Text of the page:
A Cure for Sadness

30/08/2019 – There is no better cure for the feeling of despair and hopelessness that often settles over me, than a walk in the countryside.

I woke this morning feeling miserable, fed up and strangely sad. I could not think of any one reason but luckily I was on holiday and though spending it at home it meant that I could get out into the countryside.

Once the dogs had had their breakfast I rounded them up, (Sorry Lilly the Collie) got them into the car and drove up to Waterswallows for our usual morning walk.

One of the advantages of this walk is I can let the dogs off the leads for over half of it. For Lilly this means carrying her frisbee and dropping at strategic points for me to throw for her, while for Gabby its a chance to graze the grass and sniff the smells and scents.

The walk starts in a lay-by opposite a couple off cottages called Lockiron, and a walk through Waterswallows quarry, an old basalt working with a deep and sinister looking lake. The site has reverted too an overgrown haven for flora and fauna, though the lake also attracts tomb-stoners and sunbathers who leave a trail of rubbish behind.

The overburden tip has re-wilded and though the flowers have almost faded it is a beautiful place of different grasses, wild flowers going to seed, scrub and hawthorn trees. It is here that the Lapwings nest and raise their chicks for the first couple of weeks.

Today I was really interested in the green lane that runs at right angles to Green Lane.

Un-grazed and as far as I know it has not had pesticides and chemicals applied to it is on a sunny day humming and buzzing with insects and

Today there was a white tailed bumble bee, bombus terrestis, feeding on the field scabious that is very common at the moment down the little lane. A bit further on there was wall brown, lasiommata megera, wings open enjoying a little warmth from the basalt wall.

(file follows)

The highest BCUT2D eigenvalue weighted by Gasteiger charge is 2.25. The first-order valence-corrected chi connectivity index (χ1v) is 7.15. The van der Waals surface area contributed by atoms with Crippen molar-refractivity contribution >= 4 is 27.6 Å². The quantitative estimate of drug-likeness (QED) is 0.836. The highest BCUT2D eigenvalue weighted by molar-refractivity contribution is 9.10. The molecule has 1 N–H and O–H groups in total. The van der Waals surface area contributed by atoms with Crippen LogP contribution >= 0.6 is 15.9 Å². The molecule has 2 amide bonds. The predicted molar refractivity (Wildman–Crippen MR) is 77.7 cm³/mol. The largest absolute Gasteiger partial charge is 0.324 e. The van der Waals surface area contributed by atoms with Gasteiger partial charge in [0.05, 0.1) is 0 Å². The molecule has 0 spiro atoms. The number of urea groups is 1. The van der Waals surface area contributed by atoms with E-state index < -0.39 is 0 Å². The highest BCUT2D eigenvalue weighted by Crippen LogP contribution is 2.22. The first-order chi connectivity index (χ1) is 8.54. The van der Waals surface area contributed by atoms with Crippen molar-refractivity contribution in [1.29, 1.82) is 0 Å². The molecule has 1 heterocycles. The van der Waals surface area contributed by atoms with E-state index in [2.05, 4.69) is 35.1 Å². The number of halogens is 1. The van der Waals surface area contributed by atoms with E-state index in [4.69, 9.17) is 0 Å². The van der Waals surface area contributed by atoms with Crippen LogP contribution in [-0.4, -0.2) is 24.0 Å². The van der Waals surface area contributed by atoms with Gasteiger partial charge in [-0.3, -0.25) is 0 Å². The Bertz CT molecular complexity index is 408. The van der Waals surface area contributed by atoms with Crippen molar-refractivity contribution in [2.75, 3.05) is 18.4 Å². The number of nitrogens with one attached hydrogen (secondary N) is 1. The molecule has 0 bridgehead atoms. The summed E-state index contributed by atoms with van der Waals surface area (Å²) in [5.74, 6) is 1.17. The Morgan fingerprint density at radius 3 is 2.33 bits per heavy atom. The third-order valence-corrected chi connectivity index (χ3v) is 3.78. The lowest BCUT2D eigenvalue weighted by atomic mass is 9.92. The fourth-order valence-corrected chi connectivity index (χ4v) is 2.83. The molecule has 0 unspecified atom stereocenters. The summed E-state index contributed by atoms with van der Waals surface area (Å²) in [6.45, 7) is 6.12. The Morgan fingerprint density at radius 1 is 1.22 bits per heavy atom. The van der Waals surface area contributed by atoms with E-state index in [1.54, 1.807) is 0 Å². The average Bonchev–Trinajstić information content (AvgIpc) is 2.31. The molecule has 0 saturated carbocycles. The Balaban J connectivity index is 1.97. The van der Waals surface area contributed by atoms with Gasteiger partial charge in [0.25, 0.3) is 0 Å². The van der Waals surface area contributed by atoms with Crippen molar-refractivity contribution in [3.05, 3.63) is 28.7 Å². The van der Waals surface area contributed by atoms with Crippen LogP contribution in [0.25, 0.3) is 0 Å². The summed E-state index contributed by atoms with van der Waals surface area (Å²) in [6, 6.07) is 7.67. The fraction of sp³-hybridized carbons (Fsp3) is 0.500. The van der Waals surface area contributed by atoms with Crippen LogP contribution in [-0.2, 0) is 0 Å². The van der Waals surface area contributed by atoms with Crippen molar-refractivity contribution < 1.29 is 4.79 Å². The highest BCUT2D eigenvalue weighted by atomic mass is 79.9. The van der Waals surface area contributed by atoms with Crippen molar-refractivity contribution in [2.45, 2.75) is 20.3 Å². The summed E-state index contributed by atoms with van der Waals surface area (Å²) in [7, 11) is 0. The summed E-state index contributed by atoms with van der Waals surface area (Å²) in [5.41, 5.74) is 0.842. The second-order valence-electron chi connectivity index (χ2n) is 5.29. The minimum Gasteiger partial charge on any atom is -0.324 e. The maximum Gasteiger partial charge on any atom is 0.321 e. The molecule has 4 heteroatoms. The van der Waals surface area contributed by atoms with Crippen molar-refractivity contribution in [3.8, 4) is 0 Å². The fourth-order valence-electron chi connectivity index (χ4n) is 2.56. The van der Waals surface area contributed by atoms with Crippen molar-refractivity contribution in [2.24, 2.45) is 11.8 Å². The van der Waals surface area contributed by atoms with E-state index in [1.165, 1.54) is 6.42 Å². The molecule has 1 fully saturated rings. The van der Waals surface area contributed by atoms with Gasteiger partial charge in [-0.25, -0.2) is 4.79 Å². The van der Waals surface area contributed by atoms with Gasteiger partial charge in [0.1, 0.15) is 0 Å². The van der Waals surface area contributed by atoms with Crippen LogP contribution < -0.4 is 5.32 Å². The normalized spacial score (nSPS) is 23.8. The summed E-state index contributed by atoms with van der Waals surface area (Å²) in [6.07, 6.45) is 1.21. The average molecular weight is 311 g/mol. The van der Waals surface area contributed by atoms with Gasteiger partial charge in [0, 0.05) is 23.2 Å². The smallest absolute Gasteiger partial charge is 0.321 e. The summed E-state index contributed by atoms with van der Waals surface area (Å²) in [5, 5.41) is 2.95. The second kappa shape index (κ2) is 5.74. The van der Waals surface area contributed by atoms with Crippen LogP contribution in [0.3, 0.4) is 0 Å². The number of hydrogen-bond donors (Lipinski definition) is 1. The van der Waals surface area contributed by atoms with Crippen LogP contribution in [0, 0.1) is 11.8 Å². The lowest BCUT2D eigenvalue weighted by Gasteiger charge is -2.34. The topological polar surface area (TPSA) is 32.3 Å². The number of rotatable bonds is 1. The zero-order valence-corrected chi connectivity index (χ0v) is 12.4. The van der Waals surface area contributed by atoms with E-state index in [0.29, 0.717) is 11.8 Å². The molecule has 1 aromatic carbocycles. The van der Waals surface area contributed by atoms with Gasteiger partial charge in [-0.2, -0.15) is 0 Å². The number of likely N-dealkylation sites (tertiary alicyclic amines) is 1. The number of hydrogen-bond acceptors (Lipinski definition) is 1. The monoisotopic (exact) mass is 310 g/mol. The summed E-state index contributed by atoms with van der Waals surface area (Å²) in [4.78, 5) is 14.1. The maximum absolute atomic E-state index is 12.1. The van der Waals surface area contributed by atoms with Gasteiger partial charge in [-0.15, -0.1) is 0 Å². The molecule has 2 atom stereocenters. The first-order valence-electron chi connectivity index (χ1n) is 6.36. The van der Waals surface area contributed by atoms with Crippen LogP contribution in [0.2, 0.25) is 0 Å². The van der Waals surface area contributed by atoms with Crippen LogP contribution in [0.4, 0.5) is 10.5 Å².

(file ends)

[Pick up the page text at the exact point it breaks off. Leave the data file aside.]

The dogs trotted on, and it gladdened my heart to see them happy. Lilly clutching her frisbee in her mouth and the Gabster cheerfully chewing some fresh tasty grass.

At the end of the lane there is a small field, dominated by two large trees that have grown close to each other. One is a common beech and the other a sycamore. A charm of goldfinches settled on the beech briefly before flying off in search of something.

Why a charm of goldfinches? Apparently other collective nouns for them are a drum, a troubling, (I think you can also have a trembling of finches) and a chirm, which may be a corruption of charm.

A lone buzzard flew over and settled in the shelter belt briefly before heading off towards Woodale.

I noticed that the two trees were also attracting over twenty swallows. The swallows became agitated and I saw the distinctive shape of a peregrine falcon flying amongst them before heading off to seek easier and tastier prey.

As we turned to go back a few of the sheep decided at that moment to change fields and cross the path. When they saw the dogs, that were now on leads for theirs and the safety of the sheep, the sheep panicked and headed back to their original field.

A grey wagtail bobbed along the wall, and we headed back to the car and toast and coffee.

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